Bringing the J2EE Cathedral to the Bazaarby Satya Komatineni
While Sun is quite diligently planning, coordinating, and building infrastructure for building cathedrals around J2EE, Microsoft's .NET is poised to steal the marketplace and own the bazaar, as they did with VB and the component market in the client-server wars. We have some parallels to go by. While CORBA focused on rearing thoroughbreds, COM stole the market with a mule called VB.
The only way out of this quandary is to wake up and invite the J2EE cathedral to the bazaar. (Both words are used in a positive sense in this article.) I believe there is a lot at stake; not only for Sun and Java, but also for regular programmers like you and me. The potential of enabling programmers of all kinds to this work in this wonderful world of the Web is a prize worth contending for.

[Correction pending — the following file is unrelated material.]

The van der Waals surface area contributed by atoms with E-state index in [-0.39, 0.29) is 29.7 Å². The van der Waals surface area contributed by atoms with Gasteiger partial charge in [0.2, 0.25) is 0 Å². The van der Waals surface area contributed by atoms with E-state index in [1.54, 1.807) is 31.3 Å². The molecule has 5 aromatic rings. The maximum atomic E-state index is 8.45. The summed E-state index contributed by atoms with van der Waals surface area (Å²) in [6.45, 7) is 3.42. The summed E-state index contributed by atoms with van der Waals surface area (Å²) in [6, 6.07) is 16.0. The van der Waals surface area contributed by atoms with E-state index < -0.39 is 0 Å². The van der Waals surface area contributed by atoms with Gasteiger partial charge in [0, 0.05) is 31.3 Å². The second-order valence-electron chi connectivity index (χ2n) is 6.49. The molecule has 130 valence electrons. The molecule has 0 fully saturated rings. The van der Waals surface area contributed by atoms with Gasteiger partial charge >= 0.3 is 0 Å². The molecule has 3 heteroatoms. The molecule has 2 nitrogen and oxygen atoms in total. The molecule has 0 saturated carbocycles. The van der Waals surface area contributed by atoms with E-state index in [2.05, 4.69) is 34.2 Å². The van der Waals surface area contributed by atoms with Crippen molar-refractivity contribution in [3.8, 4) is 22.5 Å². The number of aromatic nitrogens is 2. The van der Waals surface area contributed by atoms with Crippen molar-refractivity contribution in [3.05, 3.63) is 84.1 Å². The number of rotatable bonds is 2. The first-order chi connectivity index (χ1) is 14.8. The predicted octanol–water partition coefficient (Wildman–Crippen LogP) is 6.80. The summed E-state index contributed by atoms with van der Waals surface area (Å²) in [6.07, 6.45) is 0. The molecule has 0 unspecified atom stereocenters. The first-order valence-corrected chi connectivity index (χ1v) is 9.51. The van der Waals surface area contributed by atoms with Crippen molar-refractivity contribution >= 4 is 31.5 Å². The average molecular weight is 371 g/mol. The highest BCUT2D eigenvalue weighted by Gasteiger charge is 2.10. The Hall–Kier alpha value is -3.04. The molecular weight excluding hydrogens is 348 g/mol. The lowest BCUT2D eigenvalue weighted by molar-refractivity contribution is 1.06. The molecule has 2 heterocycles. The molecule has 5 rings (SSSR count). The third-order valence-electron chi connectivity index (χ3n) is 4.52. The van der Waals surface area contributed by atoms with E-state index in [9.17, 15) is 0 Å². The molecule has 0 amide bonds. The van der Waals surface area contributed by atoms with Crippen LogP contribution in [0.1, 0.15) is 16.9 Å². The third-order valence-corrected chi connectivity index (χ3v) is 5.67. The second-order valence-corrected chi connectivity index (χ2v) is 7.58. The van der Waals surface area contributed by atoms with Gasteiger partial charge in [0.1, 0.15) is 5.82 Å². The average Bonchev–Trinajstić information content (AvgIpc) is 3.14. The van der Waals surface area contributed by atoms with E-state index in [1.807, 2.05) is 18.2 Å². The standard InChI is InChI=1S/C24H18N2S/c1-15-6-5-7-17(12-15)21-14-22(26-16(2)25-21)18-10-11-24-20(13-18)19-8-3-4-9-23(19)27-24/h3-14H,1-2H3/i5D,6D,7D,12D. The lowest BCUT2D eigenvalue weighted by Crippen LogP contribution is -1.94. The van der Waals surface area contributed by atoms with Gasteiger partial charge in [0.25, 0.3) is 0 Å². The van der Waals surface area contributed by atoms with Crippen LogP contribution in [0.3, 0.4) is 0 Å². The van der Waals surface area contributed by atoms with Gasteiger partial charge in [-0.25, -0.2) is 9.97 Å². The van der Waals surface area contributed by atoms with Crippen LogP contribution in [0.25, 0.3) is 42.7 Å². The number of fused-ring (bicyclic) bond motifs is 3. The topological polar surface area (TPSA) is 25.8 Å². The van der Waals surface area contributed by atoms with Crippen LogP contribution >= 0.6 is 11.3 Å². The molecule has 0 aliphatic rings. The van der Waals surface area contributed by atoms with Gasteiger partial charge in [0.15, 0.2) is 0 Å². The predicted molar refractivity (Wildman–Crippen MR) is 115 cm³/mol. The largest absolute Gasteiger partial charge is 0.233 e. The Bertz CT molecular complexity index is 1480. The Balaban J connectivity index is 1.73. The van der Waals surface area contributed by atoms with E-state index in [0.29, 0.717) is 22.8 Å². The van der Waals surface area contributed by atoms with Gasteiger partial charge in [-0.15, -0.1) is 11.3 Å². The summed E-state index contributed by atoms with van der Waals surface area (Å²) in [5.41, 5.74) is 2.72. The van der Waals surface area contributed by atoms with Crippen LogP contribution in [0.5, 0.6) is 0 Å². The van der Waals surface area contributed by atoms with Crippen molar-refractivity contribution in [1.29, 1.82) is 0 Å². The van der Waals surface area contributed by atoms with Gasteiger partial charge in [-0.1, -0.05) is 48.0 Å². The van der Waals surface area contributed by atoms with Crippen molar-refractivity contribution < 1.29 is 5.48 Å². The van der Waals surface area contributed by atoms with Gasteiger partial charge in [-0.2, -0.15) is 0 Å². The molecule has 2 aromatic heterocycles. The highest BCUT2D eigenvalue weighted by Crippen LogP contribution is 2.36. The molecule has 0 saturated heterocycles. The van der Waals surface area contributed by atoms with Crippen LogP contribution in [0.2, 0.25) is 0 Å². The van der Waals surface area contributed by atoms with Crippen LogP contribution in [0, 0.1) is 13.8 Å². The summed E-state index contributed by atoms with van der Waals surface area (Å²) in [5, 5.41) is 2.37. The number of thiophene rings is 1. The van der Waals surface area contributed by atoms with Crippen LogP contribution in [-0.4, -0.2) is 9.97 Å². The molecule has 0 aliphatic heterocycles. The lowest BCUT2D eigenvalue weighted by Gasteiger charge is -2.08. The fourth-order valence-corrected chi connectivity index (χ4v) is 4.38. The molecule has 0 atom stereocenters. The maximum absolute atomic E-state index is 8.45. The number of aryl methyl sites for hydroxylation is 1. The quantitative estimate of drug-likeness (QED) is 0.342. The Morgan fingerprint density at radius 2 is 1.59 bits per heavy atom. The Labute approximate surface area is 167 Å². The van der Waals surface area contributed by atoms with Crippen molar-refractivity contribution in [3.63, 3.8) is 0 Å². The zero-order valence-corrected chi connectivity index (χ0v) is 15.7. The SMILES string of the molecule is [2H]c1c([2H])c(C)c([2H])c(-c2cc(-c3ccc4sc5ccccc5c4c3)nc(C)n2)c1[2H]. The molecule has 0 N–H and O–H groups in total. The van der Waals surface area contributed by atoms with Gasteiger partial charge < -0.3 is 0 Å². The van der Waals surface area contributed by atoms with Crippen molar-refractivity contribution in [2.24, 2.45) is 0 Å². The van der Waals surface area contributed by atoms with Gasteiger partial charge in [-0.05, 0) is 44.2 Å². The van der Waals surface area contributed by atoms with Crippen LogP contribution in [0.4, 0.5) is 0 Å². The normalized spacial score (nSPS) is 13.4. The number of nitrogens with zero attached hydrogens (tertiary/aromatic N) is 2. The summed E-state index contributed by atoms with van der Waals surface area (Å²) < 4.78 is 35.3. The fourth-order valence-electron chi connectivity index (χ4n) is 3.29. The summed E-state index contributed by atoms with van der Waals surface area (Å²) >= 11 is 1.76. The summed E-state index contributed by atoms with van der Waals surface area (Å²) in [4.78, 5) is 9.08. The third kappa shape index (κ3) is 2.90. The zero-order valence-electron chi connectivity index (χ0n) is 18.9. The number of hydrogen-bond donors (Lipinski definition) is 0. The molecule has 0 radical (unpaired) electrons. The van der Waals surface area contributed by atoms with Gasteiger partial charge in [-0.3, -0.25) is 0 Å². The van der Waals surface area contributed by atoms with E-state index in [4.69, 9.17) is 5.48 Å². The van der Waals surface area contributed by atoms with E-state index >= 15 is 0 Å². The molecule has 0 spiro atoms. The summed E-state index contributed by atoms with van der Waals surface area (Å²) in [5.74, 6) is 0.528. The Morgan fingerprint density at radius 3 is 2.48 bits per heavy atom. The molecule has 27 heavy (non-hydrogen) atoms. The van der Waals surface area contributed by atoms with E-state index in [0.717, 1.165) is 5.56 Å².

Skill Sets of the Bazaar
Web programming flourished even before Java entered the market space. CGI, Perl, PHP, and ColdFusion have dominated this space. Programmers are eager to build systems that are driven by relational databases. There are millions of programmers who understand the Web space very well and are looking for scalable and robust architectures. Here is a list of the kinds of APIs, tools, and facilities used in the Web bazaar on a daily basis, and a general description of the kind of developers who use these tools.